SEGALL: "Beach." It's a very loose term now. Pretty widely used term. And that's awesome, but I guess my California experience is different from a lot of people's interpretations, and I think maybe I just wanted to put my spin on it.
NORRIS: And there's a song on the record, "California Commercial," that kind of speaks directly to that, right?
SEGALL: Yeah, maybe that song is just my response. I mean, I'm from Laguna Beach, you know? And that was a reality show that completely destroyed my hometown. I'm kind of a bitter person about it to be honest.
NORRIS: Did that show kind of blow up while you were in high school?
SEGALL: I had just graduated. So I had a very interesting first two years of college. So basically that's my response to this reality-TV beach idea. Blond hair. It's more of a joke, really, but it's a little serious too.
NORRIS: Well, these days you are as much SF as LA. You moved up north after high school. Any reason why San Francisco, since you didn't know anyone up there?
SEGALL: No, I didn't, I moved up by myself. I think that might have been part of the draw, for me. I thought about moving to LA. I really loved [LA all-ages club] The Smell. I loved that scene; I really wanted to be involved with that. But I decided I needed to move away from where I was from, just far enough that I could really be on my own and really figure myself out. And then so I went to San Francisco and thought, "This is amazing, I've got to live here."
NORRIS: How did the reality of San Francisco compare to maybe the myth that a lot of us have? These days, I don't think it's as much of a real music destination, because a lot of people think of it as this super-expensive jewel box of a city.
SEGALL: It is very expensive. But I do believe in this stuff and there is a force, a magical kind of thing there. That feeling of like, I've never been to another place like it. It doesn't even feel Californian. Even how it's laid out physically, it's very strange. Like, the weather patterns don't make sense. They do scientifically, but in a practical way it doesn't make any sense. And that weirdness, it really creates some weird thing in the air. But it is you know, on a practical level, it's very expensive, and it's a very business-oriented place, too, and there's a lot of that stuff going on.
NORRIS: That's my experience, those areas that people visit that have a lot of mythology connected to them—the Haight or Castro or the Mission—people visit them, but to an extent, it's like they're trapped in time. They've got their identities, but then a lot of the rest of it is yuppie-dominated.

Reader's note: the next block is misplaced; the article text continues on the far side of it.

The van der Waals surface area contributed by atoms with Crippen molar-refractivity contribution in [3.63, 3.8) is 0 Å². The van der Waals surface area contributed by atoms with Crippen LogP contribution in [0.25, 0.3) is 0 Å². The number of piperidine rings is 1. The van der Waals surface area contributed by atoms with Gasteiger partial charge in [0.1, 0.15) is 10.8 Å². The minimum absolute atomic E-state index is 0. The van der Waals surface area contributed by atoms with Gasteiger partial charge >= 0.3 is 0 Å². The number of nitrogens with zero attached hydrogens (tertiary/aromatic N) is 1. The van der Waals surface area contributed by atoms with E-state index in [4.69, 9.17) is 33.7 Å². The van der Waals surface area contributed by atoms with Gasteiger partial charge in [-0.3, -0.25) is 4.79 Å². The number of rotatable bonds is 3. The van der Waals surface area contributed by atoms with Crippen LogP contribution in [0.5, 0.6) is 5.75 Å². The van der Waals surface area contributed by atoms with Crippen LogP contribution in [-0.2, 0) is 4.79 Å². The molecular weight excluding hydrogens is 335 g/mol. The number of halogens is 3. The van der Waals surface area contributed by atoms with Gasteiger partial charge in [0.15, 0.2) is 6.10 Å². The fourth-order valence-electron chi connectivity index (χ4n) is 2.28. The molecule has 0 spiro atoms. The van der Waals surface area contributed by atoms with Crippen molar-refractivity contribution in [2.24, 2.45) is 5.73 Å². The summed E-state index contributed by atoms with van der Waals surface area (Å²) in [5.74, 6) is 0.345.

SEGALL: It's a modern city, but the Haight is still the Haight. And Golden Gate Park is still insane to walk through, and Ocean Beach, these are magical places.
NORRIS: How do you think it's affected you, in terms of what you create?
SEGALL: It's weird to admit this, but I really wasn't into psychedelic music before I went there. And know that's like the expected thing, or something, but I literally bought my first 13th Floor Elevators record like a month after moving there. It's funny to admit that, but it was like, "Oh, what's this? This is great?!" And then, "Red Krayola—this is awesome," and it went from there. It really affected me.
NORRIS: Is it valid to say you may be heading in something more of a psychedelic direction? Or who knows?
SEGALL: I really like to think of each record as its own thing. So, for sure, but I hate the idea of being stuck in anything. Like I want to do a Hawkwind-style record too, or a noise rock record or a hardcore record. Why not, you know? I would just not want to keep heading too far in one direction, without pulling off and going the other way. That is what is fun for me.
NORRIS: Your vocals are more prominent this time.
SEGALL: To be honest, I was just happier with the lyrics this time. It's my own little statement. It may not be that heavy or weighty, but it's real and it's honest. It feels cool to be like, "Yeah, let's turn the vocals up," because I actually like what I am saying, as opposed to, "Oh, it's a party song, it doesn't matter."
NORRIS: That album title—Goodbye Bread—seems to suggest that you've come to realize that a super lucrative career path is not necessarily the one you have chosen. Is that the idea?
SEGALL: There's a couple meanings for it but that's one of them, for sure.
NORRIS: You're happy, though, I hope? Out on the road this summer, you guys are playing the Outside Lands Festival in San Francisco.
SEGALL: Oh yeah, it's pretty crazy. To be playing with Arcade Fire? We're just some snot-nosed kids, man.
TY SEGALL'S GOODBYE BREAD IS OUT JUNE 21 ON DRAG CITY. HE WILL TOUR THE US AND CANADA THROUGHOUT THE SUMMER. FOR MORE ON SEGALL, VISIT HIS MYSPACE.